It is amazing to see how Turkey’s main opposition party, the Republican People’s Party (CHP), is suddenly experiencing a memory recall, which has exposed an ongoing major structural legal problem in Turkey, i.e., the violation of articles of the European Convention on Human Rights (ECHR). In the past the CHP had been notorious for turning a blind eye to numerous violations of the convention because it considered itself the vanguard of the state against individual liberties and fundamental rights. Now that it feels an injustice was done to the party, it is seeking a remedy from the Strasbourg-based European Court of Human Rights (ECtHR).
The CHP is raising the articles of the convention in its defense of two jailed deputies who got elected to Parliament but were barred by the courts from release. CHP leader Kemal Kılıçdaroğlu argues that Article 3 of Protocol No. 1 to the convention, which guarantees the individual’s right to stand for election and, once elected, to sit as a member of Parliament, was violated. Since the convention is also part of the Turkish Constitution, any domestic law that infringes on that right should be deemed inapplicable. CHP deputies are asking the Ministry of Justice to exert pressure on the courts and judges. The party escalated the crisis and even called for a boycott of parliamentary proceedings to force judges to take a decision that favors the CHP position in the case at hand.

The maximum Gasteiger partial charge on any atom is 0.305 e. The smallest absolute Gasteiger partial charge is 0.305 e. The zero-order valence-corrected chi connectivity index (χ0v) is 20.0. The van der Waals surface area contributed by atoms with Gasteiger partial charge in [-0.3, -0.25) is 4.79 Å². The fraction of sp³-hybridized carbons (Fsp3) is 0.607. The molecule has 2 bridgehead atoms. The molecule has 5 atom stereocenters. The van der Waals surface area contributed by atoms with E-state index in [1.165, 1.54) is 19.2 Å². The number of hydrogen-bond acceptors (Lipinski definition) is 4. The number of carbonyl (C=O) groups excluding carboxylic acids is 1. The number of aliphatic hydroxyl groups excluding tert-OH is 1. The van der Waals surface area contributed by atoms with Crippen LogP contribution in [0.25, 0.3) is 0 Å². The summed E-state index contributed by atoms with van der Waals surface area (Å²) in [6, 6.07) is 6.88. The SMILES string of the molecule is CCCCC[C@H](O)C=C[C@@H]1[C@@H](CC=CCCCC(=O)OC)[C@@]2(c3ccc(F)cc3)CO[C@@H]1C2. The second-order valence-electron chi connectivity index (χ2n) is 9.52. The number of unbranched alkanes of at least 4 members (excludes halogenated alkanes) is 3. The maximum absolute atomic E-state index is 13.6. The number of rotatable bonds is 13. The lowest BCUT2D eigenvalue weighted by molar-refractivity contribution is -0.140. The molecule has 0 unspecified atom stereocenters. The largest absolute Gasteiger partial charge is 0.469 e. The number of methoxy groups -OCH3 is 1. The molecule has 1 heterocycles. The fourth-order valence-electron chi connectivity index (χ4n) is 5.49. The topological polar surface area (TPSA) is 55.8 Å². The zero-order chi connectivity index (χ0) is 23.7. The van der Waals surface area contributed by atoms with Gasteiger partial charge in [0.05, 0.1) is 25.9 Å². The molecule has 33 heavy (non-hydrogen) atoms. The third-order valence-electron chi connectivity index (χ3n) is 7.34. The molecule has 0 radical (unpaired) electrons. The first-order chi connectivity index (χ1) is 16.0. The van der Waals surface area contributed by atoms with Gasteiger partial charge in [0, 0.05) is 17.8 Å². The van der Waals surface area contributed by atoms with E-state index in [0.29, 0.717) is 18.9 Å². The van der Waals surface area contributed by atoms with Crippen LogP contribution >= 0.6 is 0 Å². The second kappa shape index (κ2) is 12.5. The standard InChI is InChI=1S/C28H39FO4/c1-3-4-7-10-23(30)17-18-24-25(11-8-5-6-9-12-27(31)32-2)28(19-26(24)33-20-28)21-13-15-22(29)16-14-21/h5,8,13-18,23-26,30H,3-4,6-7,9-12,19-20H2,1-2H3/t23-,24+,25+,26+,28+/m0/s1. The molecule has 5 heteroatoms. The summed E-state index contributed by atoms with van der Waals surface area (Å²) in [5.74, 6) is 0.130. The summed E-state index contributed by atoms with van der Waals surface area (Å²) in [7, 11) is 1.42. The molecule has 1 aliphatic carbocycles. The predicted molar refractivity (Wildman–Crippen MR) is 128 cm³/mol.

Let’s look at the criminal charges: İstanbul criminal courts ruled against the release of two jailed deputies, Mustafa Balbay and Mehmet Haberal, both of whom are currently standing trial as part of an investigation of Ergenekon, a terrorist network accused of working to overthrow the government and to suspend Parliament by armed intervention. The prosecution has demanded two consecutive life sentences without the possibility of parole for Haberal. Balbay, a journalist, stands accused of “inciting people to armed rebellion against the government” as a member of the Ergenekon armed terrorist organization. It is ironic that both of these people are attempting to be part of Parliament, the very body Ergenekon attempted to destroy or render functionless.
First, we should ask ourselves whether members of Parliament have immunity with regard to charges leveled against these two suspects. In ECtHR case law, the court has already acknowledged that the long-standing practice for member states to generally confer varying degrees of immunity on parliamentarians pursues the legitimate aims of protecting free speech in Parliament and maintaining the separation of powers between the legislature and the judiciary. Both Haberal and Balbay were not accused of what they had said in the past but were indicted on criminal charges based on concrete evidence submitted by prosecutors to the court and accepted by the panel of judges. Therefore, immunity does not apply in the current case.